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Poll Shows Moldovans Losing Interest In EU, Warming Up To Russia

CHISINAU -- A new poll shows Moldovans are losing interest in the post-Soviet country's European integration and is warming up to the idea of joining a Commonwealth of Independent States' (CIS) free-trade zone led by Russia, RFE/RL's Moldovan Service reports.

The poll -- published in Chisinau on November 16 -- showed that the number of Moldovans willing to join the European Union has dropped 15 percent since a similar poll in May, falling to 47 percent.

That is the lowest percentage of EU support measured in Moldova in nearly a decade.

Likewise, 46 percent of respondents said their country would benefit economically from joining the Russia-Belarus-Kazakhstan customs union, while 34 percent favored entering the EU's free-trade zone.

More than 60 percent of Moldovans believe Russia should be their country's "main strategic partner," while just 23 percent prefer the EU.

The new opinion poll was published by the Moldova's West-leaning think tank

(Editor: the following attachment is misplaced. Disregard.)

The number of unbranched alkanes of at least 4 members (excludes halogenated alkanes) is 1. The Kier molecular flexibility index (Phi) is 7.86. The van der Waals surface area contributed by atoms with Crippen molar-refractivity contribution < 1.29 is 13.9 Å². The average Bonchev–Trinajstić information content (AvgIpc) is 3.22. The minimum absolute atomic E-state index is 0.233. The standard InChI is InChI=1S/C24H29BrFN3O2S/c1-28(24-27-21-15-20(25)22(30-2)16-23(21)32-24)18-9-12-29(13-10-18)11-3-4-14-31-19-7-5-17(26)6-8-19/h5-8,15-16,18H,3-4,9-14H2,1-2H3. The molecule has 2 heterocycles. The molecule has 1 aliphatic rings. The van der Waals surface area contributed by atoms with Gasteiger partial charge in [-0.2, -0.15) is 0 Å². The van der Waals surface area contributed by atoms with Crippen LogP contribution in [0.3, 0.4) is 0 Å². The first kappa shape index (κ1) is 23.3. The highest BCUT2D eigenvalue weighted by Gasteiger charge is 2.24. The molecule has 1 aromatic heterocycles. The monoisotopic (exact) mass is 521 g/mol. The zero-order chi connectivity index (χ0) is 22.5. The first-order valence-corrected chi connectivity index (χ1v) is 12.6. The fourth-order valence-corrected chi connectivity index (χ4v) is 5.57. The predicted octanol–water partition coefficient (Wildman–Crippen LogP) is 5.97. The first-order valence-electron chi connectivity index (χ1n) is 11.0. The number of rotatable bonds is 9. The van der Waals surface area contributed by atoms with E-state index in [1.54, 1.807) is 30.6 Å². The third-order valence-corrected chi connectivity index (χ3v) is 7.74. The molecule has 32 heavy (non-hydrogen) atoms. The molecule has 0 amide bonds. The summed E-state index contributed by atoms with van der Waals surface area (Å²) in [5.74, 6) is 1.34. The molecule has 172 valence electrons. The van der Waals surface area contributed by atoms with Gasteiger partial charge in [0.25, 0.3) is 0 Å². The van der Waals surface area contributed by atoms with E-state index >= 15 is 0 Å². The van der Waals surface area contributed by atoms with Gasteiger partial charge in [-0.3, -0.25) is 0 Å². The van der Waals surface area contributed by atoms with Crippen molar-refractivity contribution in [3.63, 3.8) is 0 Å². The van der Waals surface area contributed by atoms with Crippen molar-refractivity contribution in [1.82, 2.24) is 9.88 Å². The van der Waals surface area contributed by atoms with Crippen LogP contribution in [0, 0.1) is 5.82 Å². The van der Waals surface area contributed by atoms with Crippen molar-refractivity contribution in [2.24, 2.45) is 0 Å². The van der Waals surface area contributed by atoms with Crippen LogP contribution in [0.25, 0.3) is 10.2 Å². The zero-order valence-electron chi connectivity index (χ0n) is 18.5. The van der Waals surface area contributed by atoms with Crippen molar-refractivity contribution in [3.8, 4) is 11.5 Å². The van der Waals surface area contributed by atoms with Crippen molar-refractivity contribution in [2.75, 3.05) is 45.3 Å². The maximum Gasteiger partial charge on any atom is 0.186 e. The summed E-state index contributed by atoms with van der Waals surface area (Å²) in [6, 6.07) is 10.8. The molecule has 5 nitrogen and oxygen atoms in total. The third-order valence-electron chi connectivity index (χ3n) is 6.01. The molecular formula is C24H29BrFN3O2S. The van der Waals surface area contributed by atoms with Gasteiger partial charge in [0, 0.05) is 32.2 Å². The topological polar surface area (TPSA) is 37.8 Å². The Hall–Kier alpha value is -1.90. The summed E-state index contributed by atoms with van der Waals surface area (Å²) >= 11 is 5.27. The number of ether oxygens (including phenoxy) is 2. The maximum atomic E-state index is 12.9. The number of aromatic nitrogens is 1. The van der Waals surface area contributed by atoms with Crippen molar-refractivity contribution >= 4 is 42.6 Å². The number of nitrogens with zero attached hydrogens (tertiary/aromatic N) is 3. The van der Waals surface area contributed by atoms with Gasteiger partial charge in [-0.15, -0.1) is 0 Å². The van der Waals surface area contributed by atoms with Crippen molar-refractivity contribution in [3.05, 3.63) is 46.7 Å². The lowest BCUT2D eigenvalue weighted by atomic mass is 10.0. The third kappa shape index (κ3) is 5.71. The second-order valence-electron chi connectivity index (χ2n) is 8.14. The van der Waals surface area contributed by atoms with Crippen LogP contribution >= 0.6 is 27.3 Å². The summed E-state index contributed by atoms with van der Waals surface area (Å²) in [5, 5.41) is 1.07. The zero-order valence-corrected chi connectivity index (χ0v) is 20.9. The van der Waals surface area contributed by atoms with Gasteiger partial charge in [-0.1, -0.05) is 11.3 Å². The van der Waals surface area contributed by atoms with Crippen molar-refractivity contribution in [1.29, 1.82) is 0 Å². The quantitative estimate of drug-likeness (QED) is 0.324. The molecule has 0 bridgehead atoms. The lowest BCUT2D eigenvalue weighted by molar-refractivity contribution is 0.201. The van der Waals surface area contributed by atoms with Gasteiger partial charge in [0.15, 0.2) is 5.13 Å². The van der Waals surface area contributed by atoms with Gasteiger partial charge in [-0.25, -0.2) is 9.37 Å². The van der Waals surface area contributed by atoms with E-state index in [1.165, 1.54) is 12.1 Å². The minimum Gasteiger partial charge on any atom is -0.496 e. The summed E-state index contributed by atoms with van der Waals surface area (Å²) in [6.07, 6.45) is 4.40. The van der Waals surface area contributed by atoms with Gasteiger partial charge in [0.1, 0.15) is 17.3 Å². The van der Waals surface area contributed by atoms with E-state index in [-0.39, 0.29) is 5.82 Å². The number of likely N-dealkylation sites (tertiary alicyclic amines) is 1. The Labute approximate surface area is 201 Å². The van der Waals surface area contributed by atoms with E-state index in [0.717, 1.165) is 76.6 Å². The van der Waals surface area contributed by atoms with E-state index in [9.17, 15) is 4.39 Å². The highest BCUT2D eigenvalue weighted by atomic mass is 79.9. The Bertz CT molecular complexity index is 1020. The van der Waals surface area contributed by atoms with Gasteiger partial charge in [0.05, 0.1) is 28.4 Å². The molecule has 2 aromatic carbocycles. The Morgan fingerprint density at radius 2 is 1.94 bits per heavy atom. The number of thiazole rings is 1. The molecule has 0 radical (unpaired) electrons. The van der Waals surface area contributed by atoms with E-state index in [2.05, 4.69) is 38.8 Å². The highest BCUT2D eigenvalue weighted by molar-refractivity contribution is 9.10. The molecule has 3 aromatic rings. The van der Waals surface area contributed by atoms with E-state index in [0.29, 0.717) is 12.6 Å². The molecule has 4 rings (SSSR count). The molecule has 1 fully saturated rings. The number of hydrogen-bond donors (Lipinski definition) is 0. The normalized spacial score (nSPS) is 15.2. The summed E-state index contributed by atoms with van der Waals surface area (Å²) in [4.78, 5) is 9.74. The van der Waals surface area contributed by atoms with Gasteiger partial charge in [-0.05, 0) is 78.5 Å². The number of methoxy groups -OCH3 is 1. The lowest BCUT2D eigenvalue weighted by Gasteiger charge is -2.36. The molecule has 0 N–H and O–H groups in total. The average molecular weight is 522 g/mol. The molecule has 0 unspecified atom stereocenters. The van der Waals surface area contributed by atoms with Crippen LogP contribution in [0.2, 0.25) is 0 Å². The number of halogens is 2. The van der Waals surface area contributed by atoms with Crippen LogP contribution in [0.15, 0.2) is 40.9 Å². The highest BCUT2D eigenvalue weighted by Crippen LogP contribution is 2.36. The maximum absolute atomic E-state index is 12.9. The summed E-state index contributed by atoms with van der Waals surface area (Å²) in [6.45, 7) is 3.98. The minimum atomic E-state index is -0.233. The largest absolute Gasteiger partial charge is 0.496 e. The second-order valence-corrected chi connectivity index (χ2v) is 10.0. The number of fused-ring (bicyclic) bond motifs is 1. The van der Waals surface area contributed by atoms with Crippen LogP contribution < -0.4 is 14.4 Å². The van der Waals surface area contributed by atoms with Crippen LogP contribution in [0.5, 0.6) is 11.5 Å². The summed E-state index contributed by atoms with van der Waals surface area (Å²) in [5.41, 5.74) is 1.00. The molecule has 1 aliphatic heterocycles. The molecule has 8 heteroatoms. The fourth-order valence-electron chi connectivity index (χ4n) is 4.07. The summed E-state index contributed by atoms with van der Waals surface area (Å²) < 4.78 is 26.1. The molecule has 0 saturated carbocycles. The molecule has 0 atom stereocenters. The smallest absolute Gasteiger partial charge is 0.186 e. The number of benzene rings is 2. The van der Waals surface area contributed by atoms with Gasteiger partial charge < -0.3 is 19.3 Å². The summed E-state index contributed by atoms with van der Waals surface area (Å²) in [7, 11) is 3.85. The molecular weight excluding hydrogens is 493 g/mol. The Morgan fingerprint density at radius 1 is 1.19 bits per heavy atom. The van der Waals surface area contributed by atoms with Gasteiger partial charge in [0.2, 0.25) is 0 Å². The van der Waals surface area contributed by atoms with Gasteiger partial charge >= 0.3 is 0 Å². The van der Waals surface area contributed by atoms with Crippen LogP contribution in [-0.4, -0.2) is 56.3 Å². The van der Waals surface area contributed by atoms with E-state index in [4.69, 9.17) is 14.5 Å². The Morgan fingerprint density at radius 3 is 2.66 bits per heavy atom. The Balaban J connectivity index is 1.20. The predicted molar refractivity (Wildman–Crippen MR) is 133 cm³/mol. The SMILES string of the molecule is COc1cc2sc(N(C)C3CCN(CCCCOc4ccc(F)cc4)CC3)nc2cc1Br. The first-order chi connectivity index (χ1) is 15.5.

Institutul de Politici Publice (IPP) with financing from the Soros Foundation
and was performed in late October and early November by the CBS-AXA polling center.

Moldova is a CIS member and one of the six former Soviet republics covered by the EU's Eastern Partnership program, which promises tighter integration with the EU in exchange for economic and democratic reforms.

In an interview with RFE/RL today, IPP Director Arcadie Barbarosie said the Moldovans' new "Euroskepticism" was most likely caused by the economic downturn in the EU and by people's disenchantment with the vocally pro-European ruling coalition in Chisinau, the Alliance for European Integration.

Chisinau's pro-EU government hopes to start negotiating a free-trade agreement with Brussels before the end of the year and to obtain visa-free travel for its citizens inside the 27-member bloc as early as next year.

The poll also shows a record percentage of Moldovans (83.5 percent) saying their country is heading in the wrong direction and a status quo in support for
the country's main political parties, which have failed in parliament during
the last two years to elect a full-time president of the country.